prag·ma·tism (prgm-tzm) n. A way of approaching situations or solving problems that emphasizes practical applications and consequences.
Tuesday, December 22, 2009
Monday, December 21, 2009
The Russian Soyuz rocket launched American, Russian, and Japanese astronauts into space yesterday. These three new astronauts will spend Christmas on the International Space Station joining American Jeff Williams and Russian Maxim Surayev.
Former astronaut Edward Lu says NASA should take a lesson from Silicon Valley and Russia and build smaller highly reliable rockets, like the Soyuz, and launch them as fast as new ideas in the technology world.
The European Union has plans for a Mars sample return mission and manned launches over the next decade. However, it is difficult to see how they are going to increase the spending on space the required 50% given the current budget deficits in Europe.
According to John Kelly, the rest of the World is talking a good talk about space, but in reality they are waiting on the US, and more specifically the Obama administration, to decide what we are going to do in space over the next ten years.
The Obama administration, in one of its few nods to private industry, is asking NASA to fund private companies on the order of $3.5 billion to develop private transport to orbit. It is rumored that they may add $1 billion to NASA's budget begging in October of 2010.
Thursday, May 07, 2009
Virgin Galactic President Will Whitehorn says that space tourism is just the beginning. He sees Virgin Galactic moving into space science, servicing space server farms and replacing long-haul flights.
If you are in Phoenix next month...
PHOENIX, AZ -- 05/06/09 -- The MIT (Massachusetts Institute of Technology) Enterprise Forum of Phoenix will host an extraordinary event, Rewarding Breakthrough Innovation, on June 4, 2009, at the Arizona Science Center where Arizona business leaders and community members will meet the key figure in the development of the personal spaceflight industry, Dr. Peter H. Diamandis. He will be sharing his experiences, vision and passion for having created many space-related businesses and organizations including the X PRIZE Foundation, the Rocket Racing League, Zero Gravity Corporation, Singularity University and Space Adventures, Ltd.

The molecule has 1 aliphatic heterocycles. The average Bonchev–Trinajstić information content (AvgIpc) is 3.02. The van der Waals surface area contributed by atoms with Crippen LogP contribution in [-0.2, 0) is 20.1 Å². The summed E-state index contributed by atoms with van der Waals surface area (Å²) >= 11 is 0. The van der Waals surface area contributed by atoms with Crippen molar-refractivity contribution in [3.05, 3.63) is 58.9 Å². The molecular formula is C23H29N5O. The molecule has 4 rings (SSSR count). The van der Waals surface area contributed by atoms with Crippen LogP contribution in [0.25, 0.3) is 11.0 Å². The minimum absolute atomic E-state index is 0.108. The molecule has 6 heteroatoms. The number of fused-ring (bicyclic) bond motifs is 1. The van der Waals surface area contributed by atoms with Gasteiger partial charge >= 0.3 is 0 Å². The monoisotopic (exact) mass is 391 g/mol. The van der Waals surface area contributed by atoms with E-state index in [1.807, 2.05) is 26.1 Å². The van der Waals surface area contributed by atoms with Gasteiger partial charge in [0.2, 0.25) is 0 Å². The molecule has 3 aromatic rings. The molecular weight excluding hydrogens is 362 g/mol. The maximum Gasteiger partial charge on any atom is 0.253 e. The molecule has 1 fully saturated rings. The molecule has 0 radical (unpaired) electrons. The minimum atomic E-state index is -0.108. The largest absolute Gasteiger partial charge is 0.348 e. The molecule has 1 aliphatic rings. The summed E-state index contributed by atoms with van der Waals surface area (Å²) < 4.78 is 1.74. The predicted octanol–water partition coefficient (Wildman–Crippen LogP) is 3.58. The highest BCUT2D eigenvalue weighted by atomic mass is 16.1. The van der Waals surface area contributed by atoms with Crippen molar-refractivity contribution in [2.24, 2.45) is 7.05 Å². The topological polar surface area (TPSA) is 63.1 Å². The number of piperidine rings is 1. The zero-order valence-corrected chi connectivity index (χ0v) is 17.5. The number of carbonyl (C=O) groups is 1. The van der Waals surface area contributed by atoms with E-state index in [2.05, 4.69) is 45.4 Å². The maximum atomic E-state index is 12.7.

The evening experience includes a direct conversation with Dr. Diamandis exploring how Arizona can participate and contribute on a global scale by advancing opportunity through science, education, technology and entrepreneurism. The presentation by Dr. Diamandis will highlight the X PRIZE Foundation, where money is rewarded to directly fund research in areas of exploration in space and underwater, life sciences, energy and environment, education and global development to benefit humanity. He will share how to get involved and even compete for the million dollar prizes like the $10 million Ansari X PRIZE awarded in 2004 to Mojave Aerospace Ventures for the world's first private spaceflight on SpaceShipOne.
He will also incorporate highlights of his vision and role as the Vice Chancellor and Chairman of Singularity University, a revolutionary education program that focuses on inspiring leaders who strive to understand and facilitate the development of exponentially advancing technologies and apply, focus and guide these tools to address humanity's grand challenges. Registration is required.
"The exciting event is part of the continuing series presented by the MIT Club of Phoenix, now the newly formed MIT Enterprise Forum of Phoenix, with a mission of fostering entrepreneurship and exploring innovation with unique access to leaders and pioneers in areas of business, technology and science," said Armando Viteri, chair of the MIT Enterprise Forum Phoenix. "We are privileged to have Dr. Peter Diamandis share his experiences and encourage us to use imagination and change the way we see ourselves on this planet."
Seating is limited and registration is required. Attendees will have a chance to personally greet Dr. Diamandis in an open networking session beginning at 5:00 PM. Hors d'oeuvres will be served. The live presentation will start at 6:00 PM and opportunities for question and answer will be 7:30 to 8:00 PM.
To register for the event, visit http://tinyurl.com/c6vs7b or call 602-640-9005. Members of the MIT Enterprise Forum, MIT Club of Phoenix, Arizona Science Center and All-Ivy Council of Phoenix members pay $50 by pre-registering and all other pre-registrants pay $60 to attend. If seating is available, the cost on the day of the event is $75. MIT students and their parents attend for $40. Arizona Science Center is located at 600 East Washington Street Phoenix at Heritage and Science Park in Copper Square. Registration for the event is open through midnight June 2, 2009. Corporate sponsors include Osborn Maledon, Stearns Financial Services, Arizona Science Center and Advisory Board Architects.